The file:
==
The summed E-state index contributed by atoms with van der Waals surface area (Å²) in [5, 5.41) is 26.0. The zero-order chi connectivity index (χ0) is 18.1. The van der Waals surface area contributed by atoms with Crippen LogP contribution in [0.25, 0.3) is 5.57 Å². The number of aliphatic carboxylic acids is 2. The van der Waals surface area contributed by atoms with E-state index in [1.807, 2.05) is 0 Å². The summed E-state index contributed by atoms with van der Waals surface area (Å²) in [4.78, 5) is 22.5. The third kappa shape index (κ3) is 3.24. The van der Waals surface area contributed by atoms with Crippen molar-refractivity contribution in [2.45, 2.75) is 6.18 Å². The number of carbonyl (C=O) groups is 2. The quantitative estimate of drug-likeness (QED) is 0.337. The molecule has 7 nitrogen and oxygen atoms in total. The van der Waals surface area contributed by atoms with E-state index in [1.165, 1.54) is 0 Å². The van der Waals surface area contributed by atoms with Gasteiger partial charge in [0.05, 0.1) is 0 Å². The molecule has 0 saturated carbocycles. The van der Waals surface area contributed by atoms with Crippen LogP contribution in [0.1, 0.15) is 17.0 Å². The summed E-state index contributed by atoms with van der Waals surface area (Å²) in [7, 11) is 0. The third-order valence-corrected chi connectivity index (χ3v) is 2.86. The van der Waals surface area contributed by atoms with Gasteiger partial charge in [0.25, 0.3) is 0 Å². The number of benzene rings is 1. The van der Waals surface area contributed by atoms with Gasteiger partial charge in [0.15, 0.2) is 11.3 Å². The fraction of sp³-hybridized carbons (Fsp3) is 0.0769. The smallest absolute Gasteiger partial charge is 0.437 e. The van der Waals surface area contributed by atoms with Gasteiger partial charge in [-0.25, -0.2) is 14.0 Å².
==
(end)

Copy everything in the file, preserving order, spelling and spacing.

The summed E-state index contributed by atoms with van der Waals surface area (Å²) in [5, 5.41) is 26.0. The zero-order chi connectivity index (χ0) is 18.1. The van der Waals surface area contributed by atoms with Crippen LogP contribution in [0.25, 0.3) is 5.57 Å². The number of aliphatic carboxylic acids is 2. The van der Waals surface area contributed by atoms with E-state index in [1.807, 2.05) is 0 Å². The summed E-state index contributed by atoms with van der Waals surface area (Å²) in [4.78, 5) is 22.5. The third kappa shape index (κ3) is 3.24. The van der Waals surface area contributed by atoms with Crippen molar-refractivity contribution in [2.45, 2.75) is 6.18 Å². The number of carbonyl (C=O) groups is 2. The quantitative estimate of drug-likeness (QED) is 0.337. The molecule has 7 nitrogen and oxygen atoms in total. The van der Waals surface area contributed by atoms with E-state index in [1.165, 1.54) is 0 Å². The van der Waals surface area contributed by atoms with Gasteiger partial charge in [0.05, 0.1) is 0 Å². The molecule has 0 saturated carbocycles. The van der Waals surface area contributed by atoms with Crippen LogP contribution in [0.1, 0.15) is 17.0 Å². The summed E-state index contributed by atoms with van der Waals surface area (Å²) in [7, 11) is 0. The third-order valence-corrected chi connectivity index (χ3v) is 2.86. The van der Waals surface area contributed by atoms with Gasteiger partial charge in [0.25, 0.3) is 0 Å². The number of benzene rings is 1. The van der Waals surface area contributed by atoms with Gasteiger partial charge in [0.15, 0.2) is 11.3 Å². The fraction of sp³-hybridized carbons (Fsp3) is 0.0769. The smallest absolute Gasteiger partial charge is 0.437 e. The van der Waals surface area contributed by atoms with Gasteiger partial charge in [-0.25, -0.2) is 14.0 Å².